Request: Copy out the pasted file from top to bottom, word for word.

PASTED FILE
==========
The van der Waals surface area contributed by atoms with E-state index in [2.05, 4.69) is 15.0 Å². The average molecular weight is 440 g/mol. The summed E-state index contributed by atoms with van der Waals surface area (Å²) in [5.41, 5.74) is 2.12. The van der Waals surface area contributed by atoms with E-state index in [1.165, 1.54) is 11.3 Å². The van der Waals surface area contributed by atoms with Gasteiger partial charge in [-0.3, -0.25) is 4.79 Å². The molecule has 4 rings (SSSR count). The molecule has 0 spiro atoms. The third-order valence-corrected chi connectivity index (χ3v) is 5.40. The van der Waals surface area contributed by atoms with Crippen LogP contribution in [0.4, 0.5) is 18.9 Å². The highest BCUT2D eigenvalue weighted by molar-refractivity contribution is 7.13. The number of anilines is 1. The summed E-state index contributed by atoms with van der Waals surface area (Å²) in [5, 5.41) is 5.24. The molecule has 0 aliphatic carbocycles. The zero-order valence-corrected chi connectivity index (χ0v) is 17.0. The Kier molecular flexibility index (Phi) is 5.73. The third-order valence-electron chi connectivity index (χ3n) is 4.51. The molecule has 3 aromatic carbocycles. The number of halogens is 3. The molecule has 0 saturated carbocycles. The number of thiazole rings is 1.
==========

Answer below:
The van der Waals surface area contributed by atoms with E-state index in [2.05, 4.69) is 15.0 Å². The average molecular weight is 440 g/mol. The summed E-state index contributed by atoms with van der Waals surface area (Å²) in [5.41, 5.74) is 2.12. The van der Waals surface area contributed by atoms with E-state index in [1.165, 1.54) is 11.3 Å². The van der Waals surface area contributed by atoms with Gasteiger partial charge in [-0.3, -0.25) is 4.79 Å². The molecule has 4 rings (SSSR count). The molecule has 0 spiro atoms. The third-order valence-corrected chi connectivity index (χ3v) is 5.40. The van der Waals surface area contributed by atoms with Crippen LogP contribution in [0.4, 0.5) is 18.9 Å². The highest BCUT2D eigenvalue weighted by molar-refractivity contribution is 7.13. The number of anilines is 1. The summed E-state index contributed by atoms with van der Waals surface area (Å²) in [5, 5.41) is 5.24. The molecule has 0 aliphatic carbocycles. The zero-order valence-corrected chi connectivity index (χ0v) is 17.0. The Kier molecular flexibility index (Phi) is 5.73. The third-order valence-electron chi connectivity index (χ3n) is 4.51. The molecule has 3 aromatic carbocycles. The number of halogens is 3. The molecule has 0 saturated carbocycles. The number of thiazole rings is 1.